Is Someone Who Hides Their Alcohol Hiding a Problem?

Alcohol is a fun escape for most people. Many use it as a means to get away from the day-to-day stresses that we all experience and enjoy a little time letting loose among friends and loved ones. It is sold in stores as well as at plenty of public venues as well. It may seem innocent enough to most people, but there is a segment of the population that has a real issue with drinking alcohol. Drinking alcohol to excess can have a number of negative health effects, and it is worrying for those around the person experiencing these issues.

What Does It Mean When Someone Hides Their Alcohol Use?

A very serious red flag for anyone near to someone who may have an alcohol addiction issue is if that person begins to hide their alcohol use. This may come in a variety of forms such as:

  • Taking Out The Trash To Rid Evidence Of Drinking
  • Attempting To Disguise The Use Of Alcohol By Showering/Using Body Spray Or Mouthwash
  • Lying About How Much Or How Often They Drink
  • Making Excuses Not To Attend Events Or Activities Because They Are Drinking

This is not an exhaustive list of ways that someone may hide their drinking behaviors, but it is a good place to start. Most who have addiction issues related to alcohol do at least some of the things mentioned on the list, and some engage in combinations of those activities. They are clearly trying to deceive those near to them about their alcohol use.

Why Would Someone Hide Their Alcohol Use?

There are a lot of factors that go into why someone may make the choice to hide their alcohol use. There is a web of complex factors that goes into play to get someone to that point. Many claim that they do so out of fear or shame. They may realize that they have a problem with alcohol, but they don’t want to admit that to themselves or those closest to them. They want to continue to drink, but they don’t want others to know that this is what they are doing.

Some people may hide their alcohol use because of religious or moral convictions. They may practice a belief system that does not allow for the consumption of alcohol. They may do so anyway, and they may want to hide that fact.

How To Talk To Someone Hiding Their Alcohol Use

Although it may seem to be the most satisfying thing to do, it is best to not be overly aggressive or confrontational with someone who is hiding alcohol use. This is likely to drive them even farther into their shell and away from seeking real treatment or help. It is a good idea to let them know that you are aware that they are hiding their drinking, but you should also make them aware that you want to get them some help.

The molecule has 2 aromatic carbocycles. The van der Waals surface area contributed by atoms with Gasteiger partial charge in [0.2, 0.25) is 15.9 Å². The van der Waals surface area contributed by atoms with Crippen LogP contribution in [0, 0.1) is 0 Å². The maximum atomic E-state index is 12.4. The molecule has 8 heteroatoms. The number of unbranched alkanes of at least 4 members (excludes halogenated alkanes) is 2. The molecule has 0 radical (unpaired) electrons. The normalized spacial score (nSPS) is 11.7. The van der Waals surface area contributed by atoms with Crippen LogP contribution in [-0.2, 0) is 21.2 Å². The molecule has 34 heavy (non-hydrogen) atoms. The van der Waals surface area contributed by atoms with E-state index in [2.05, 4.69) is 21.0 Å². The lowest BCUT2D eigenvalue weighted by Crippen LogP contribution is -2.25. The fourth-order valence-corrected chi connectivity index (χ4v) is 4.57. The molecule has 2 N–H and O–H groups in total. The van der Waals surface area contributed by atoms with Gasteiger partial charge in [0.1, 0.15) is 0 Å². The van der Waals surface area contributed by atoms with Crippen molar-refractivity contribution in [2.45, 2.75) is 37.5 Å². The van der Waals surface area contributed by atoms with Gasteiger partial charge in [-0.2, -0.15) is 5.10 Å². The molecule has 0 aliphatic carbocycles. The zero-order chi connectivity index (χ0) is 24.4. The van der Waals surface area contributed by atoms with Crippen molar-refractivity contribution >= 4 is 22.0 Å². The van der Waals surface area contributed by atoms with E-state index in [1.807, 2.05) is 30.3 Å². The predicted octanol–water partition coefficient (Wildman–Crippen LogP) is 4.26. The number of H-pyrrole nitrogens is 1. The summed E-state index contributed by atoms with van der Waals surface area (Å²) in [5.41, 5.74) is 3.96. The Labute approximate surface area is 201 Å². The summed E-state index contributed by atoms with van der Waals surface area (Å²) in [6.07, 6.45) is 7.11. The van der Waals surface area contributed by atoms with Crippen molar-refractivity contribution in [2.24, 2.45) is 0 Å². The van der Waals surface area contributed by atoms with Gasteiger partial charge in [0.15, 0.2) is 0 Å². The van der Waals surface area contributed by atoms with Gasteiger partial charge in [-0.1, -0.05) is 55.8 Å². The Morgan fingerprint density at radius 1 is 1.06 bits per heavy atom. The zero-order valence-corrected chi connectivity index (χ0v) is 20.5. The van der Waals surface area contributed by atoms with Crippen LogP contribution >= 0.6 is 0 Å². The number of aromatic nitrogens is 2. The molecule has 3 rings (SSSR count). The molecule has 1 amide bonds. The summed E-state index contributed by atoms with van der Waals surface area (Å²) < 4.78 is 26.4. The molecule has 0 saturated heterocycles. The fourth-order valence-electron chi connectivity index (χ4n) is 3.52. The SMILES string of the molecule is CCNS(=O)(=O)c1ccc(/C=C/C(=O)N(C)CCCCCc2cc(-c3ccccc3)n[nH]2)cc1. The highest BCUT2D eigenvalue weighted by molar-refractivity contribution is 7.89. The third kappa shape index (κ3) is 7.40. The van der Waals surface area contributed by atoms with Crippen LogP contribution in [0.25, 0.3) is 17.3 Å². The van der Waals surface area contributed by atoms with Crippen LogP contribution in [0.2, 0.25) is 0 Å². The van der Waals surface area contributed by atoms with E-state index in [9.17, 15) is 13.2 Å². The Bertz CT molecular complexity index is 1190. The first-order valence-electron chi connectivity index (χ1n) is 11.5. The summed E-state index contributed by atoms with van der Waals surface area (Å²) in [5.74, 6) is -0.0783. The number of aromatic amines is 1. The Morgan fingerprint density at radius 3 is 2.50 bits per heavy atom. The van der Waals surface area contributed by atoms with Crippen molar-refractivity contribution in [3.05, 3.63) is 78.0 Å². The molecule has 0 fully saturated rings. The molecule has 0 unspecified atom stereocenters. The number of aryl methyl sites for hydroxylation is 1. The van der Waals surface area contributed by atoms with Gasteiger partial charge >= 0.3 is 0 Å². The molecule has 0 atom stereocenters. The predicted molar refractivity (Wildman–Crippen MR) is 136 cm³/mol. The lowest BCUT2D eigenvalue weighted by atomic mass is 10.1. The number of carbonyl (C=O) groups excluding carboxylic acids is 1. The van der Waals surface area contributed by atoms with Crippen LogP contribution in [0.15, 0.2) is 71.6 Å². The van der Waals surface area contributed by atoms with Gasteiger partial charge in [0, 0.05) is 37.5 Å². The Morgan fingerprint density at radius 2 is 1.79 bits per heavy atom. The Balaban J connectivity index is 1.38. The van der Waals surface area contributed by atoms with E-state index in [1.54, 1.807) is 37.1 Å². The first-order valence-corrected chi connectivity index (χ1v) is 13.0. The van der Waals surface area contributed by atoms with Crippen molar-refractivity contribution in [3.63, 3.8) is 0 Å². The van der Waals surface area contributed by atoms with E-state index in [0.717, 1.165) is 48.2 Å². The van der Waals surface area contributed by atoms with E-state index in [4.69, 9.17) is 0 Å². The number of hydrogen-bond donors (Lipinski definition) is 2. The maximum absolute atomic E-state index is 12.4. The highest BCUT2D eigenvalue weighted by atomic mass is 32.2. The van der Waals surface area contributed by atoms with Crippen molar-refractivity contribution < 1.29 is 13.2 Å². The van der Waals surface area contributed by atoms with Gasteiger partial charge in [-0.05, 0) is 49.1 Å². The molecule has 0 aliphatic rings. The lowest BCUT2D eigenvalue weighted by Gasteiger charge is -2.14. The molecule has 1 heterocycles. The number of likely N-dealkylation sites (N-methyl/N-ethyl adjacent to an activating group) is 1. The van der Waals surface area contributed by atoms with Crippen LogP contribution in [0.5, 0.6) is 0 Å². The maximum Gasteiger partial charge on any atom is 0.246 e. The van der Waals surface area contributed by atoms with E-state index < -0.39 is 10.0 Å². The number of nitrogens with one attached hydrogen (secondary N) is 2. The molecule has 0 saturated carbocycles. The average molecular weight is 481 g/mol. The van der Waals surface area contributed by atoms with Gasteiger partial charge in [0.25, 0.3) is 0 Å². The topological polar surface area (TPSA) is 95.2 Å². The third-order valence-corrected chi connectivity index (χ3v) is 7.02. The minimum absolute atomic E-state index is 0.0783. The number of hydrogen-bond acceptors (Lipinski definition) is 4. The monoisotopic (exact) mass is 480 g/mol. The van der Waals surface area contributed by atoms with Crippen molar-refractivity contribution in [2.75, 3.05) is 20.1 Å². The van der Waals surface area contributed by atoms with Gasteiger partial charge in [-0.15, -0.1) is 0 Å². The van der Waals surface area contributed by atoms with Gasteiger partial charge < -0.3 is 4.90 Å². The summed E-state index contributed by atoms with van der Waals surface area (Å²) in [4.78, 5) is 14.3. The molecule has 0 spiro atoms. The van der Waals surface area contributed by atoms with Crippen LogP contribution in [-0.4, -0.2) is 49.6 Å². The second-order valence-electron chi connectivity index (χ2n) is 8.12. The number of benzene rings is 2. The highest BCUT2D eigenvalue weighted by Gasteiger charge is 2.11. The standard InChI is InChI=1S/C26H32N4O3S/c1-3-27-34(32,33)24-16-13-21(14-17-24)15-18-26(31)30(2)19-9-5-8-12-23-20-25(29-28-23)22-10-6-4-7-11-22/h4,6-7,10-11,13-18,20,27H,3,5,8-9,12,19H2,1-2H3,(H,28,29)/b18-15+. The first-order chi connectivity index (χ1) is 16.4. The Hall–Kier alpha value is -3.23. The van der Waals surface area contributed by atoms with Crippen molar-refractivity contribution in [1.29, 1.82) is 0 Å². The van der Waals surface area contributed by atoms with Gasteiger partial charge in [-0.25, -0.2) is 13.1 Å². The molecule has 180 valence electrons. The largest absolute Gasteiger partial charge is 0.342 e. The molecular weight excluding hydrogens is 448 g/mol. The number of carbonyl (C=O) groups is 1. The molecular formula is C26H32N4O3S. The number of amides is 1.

Make it clear to someone suffering from addiction that you care about them and their well-being. Many who are in the depths of addiction feel that no one in the world cares about them or their situation. That can be part of their motivation to take yet another dive into the bottle. However, when they hear from loved ones that they are loved and cared for, then things start to get a lot easier for them. It is a simple act, but it is a big act at the same time.

Seeking Proper Treatment And Help

There is only so much that an individual can do to help their loved one get past their issues with alcoholism. They likely care quite deeply for that person, but they need to be aware that all the care in the world does not always work. Relapse happens often, and it is best to put this person in the hands of a professional who works on these types of things.

Call a professional and get them set up to see that person and interact with them as best as possible. They have the tools in their toolbox so to speak to help guide that individual towards a better outcome. They know how to speak to those in the depths of alcoholism, and they can provide them with some of the ideas and lessons that they need to help make a change in their life. It is a long journey for most, but it begins with a single step in the right direction. Contacting a professional is that first step towards a more peaceful and fulfilling life. Call us today at 772-934-6580.